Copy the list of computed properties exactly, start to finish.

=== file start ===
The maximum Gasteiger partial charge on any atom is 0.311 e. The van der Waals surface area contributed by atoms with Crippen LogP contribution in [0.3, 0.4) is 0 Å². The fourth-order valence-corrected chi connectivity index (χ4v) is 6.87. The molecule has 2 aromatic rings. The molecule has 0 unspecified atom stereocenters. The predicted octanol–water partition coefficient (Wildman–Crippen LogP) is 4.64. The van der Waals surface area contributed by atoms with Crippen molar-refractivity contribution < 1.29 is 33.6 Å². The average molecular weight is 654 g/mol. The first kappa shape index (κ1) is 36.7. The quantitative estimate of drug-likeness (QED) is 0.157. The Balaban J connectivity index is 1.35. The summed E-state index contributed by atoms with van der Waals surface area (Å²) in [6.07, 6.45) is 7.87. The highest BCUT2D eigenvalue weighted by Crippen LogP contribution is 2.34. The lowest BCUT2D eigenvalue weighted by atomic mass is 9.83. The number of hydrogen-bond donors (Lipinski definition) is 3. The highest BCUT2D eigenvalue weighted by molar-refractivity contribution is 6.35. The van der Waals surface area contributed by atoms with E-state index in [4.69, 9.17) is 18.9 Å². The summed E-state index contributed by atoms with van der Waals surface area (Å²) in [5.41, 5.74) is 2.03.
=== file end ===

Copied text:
The maximum Gasteiger partial charge on any atom is 0.311 e. The van der Waals surface area contributed by atoms with Crippen LogP contribution in [0.3, 0.4) is 0 Å². The fourth-order valence-corrected chi connectivity index (χ4v) is 6.87. The molecule has 2 aromatic rings. The molecule has 0 unspecified atom stereocenters. The predicted octanol–water partition coefficient (Wildman–Crippen LogP) is 4.64. The van der Waals surface area contributed by atoms with Crippen molar-refractivity contribution < 1.29 is 33.6 Å². The average molecular weight is 654 g/mol. The first kappa shape index (κ1) is 36.7. The quantitative estimate of drug-likeness (QED) is 0.157. The Balaban J connectivity index is 1.35. The summed E-state index contributed by atoms with van der Waals surface area (Å²) in [6.07, 6.45) is 7.87. The highest BCUT2D eigenvalue weighted by Crippen LogP contribution is 2.34. The lowest BCUT2D eigenvalue weighted by atomic mass is 9.83. The number of hydrogen-bond donors (Lipinski definition) is 3. The highest BCUT2D eigenvalue weighted by molar-refractivity contribution is 6.35. The van der Waals surface area contributed by atoms with E-state index in [4.69, 9.17) is 18.9 Å². The summed E-state index contributed by atoms with van der Waals surface area (Å²) in [5.41, 5.74) is 2.03.